Our objective is to develop a library of efficient machine learning algorithms that can run on severely resource-constrained edge and endpoint IoT devices ranging from the Arduino to the Raspberry Pi. Please see our GitHub page for code release.
The Internet of Things (IoT) is poised to revolutionize our world. Billions of microcontrollers and sensors have already been deployed for predictive maintenance, connected cars, precision agriculture, personalized fitness and wearables, smart housing, cities, healthcare, etc. The dominant paradigm in these applications is that the IoT device is dumb—it just senses its environment and transmits the sensor readings to the cloud where all the intelligence resides and the decision making happens.
We envision an alternative paradigm where even tiny, resource-constrained IoT devices can run machine learning algorithms locally without necessarily connecting to the cloud. This enables a number of critical scenarios, beyond the pale of the traditional paradigm, where it is not desirable to send data to the cloud due to concerns about latency, connectivity, energy, privacy and security.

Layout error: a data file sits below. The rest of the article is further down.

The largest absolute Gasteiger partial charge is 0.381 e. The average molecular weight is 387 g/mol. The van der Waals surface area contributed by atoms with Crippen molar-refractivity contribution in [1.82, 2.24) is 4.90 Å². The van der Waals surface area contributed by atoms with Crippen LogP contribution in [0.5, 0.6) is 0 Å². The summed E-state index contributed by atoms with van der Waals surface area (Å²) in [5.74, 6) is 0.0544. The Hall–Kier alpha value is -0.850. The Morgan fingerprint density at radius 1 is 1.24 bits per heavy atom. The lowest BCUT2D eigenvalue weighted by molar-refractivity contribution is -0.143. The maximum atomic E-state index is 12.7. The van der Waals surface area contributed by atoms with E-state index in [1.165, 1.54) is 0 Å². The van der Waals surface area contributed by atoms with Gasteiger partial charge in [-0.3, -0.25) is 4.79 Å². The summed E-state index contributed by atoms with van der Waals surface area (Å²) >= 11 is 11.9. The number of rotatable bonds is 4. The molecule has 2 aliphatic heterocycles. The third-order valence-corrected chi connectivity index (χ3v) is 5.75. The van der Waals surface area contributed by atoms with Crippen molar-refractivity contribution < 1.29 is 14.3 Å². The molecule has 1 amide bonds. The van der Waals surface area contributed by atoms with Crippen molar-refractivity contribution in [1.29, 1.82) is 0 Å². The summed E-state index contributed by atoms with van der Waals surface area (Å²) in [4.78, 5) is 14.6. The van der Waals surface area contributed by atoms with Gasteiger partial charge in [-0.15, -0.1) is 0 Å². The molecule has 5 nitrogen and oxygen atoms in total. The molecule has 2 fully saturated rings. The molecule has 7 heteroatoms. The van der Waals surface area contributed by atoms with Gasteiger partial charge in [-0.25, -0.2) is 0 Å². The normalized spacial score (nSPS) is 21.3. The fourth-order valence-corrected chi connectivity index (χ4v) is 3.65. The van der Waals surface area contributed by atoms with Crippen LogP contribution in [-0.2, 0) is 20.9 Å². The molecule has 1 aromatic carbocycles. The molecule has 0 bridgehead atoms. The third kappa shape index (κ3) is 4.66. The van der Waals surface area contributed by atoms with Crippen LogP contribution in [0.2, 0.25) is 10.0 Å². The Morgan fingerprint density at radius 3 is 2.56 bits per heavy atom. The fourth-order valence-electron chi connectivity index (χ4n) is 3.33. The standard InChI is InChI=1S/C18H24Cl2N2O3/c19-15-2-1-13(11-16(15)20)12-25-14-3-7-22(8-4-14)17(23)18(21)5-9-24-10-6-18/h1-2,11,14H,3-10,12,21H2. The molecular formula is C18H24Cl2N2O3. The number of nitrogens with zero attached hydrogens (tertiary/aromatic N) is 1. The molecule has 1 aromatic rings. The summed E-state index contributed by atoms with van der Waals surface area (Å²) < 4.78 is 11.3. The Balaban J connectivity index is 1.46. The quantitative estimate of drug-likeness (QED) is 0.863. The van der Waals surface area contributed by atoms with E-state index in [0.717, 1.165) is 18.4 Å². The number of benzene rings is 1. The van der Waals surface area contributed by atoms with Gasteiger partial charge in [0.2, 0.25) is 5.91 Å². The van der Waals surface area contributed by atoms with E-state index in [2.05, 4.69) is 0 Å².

We are therefore currently releasing tree and k-nearest neighbour based algorithms, called Bonsai and ProtoNN respectively, for classification, regression, ranking and other common IoT tasks. Bonsai and ProtoNN can be trained on the cloud, or on a laptop, but can then make predictions locally on the tiniest of microcontrollers without needing cloud connectivity.
We have deployed Bonsai and ProtoNN on the Arduino Uno (8 bit ATmega328P microcontroller operating at 16 MHz without floating point support, 2 KB RAM and 32 KB read-only flash memory) and found that they can accurately make predictions within a few milliseconds. Detailed experiments and prediction cost-accuracy trade-offs can be found in our ICML 2017 papers.